Last week I attended a diabetes education meeting where I was introduced to Afrezza by an endocrinologist using it with many of his patients. If you don’t know, Afrezza is the new inhaled insulin from Sanofi. It’s not quite yet ready for primetime with consumers, but it’s making the rounds with health care providers. At my meeting there were three Sanofi reps, two doctors, one nurse and me.
Afrezza’s benefits are largely that it takes away the fear of needles for type 2s. But I like the idea that it works faster than today’s rapid-acting insulins so one doesn’t have the typical after-meal blood sugar spikes. Faster in, faster out.
I arrived at the meeting with great curiosity – I’ve been reading about people really liking Afrezza, including type 1s like Amy Tenderich above, who wrote a fantastically informed post about trying it herself on her blog here – and I came with two concerns.
At the meeting one of my concerns went away, yet I don’t know how they do this. As a type 1 who eats a very low carb diet I use very little mealtime insulin. 1 unit is typically my coverage for a meal any time of day other than early morning when I’m experiencing the Dawn Phenomena. Thus, I couldn’t figure out how Afrezza – where the lowest dose is 4 units – and I could ever be compatible. I still can’t make sense of the answer, but I learned that you don’t calculate it as in a 1:1 conversion. If you use anything less than 4 units of rapid-acting insulin, you take one blister pack (a 4 unit dose) of Afrezza. Math is obviously done differently in the pharma world.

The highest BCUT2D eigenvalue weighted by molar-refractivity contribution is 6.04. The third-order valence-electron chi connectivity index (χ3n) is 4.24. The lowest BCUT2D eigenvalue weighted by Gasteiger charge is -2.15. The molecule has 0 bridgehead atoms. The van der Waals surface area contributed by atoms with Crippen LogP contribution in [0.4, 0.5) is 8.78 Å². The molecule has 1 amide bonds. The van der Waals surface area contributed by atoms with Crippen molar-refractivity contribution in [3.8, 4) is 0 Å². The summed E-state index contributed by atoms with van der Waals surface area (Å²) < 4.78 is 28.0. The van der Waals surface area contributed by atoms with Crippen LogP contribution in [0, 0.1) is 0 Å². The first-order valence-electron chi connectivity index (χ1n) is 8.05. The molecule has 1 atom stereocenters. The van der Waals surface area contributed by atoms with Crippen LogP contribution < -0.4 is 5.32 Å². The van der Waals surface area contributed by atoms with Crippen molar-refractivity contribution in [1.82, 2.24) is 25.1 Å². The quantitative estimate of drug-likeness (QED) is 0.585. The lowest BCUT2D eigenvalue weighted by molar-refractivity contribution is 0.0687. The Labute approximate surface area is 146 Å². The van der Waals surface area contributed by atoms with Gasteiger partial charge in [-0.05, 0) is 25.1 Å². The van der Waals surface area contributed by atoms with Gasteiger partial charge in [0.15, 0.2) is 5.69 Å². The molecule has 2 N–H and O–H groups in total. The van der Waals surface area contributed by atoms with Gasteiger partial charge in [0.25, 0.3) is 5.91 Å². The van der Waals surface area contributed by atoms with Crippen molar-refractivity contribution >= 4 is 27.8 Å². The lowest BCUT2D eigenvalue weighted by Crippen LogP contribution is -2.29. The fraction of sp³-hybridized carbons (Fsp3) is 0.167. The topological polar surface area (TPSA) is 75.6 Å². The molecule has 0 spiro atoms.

However, my other concern lingers. For some reason I heard at the meeting that Afrezza has been in clinical trials for two years* (Many have corrected me, see below. The rep just sent me the package insert which may explain the two year period. I’ve put it under ‘Comments’). While Afrezza shows no particular strong influence of harming the lungs, currently it’s not recommended if you’re a smoker or do have any lung issues. Many people experience a cough, some lose it, some don’t. To start Afrezza, you need to first have a lung function test.
As for that pharma math, I’m about to give Toujeo, the new basal insulin, a test drive. A CDE friend gave me a sample. Toujeo is a concentration of insulin three times greater than Lantus and Levemir, so you can’t do a 1:1 comparison here either. Thus the warning, don’t attempt to extract it out of its pen with a syringe.
All in all, I’ll wait a few more years to watch whether Afrezza does impact lung function. In addition, I wouldn’t want to change two variables – Touneo and Afrezza – at once when it comes to my diabetes management. It would be too hard to know which is causing what.
But it is an odd thought that after a decade of using Lantus and Humalog, that have become like old friends, in a few years I may throw them over for two completely different BFFs.
* Readers let me know what I heard at the meeting was incorrect regards Afrezza’s length of time spent in trials. See comments.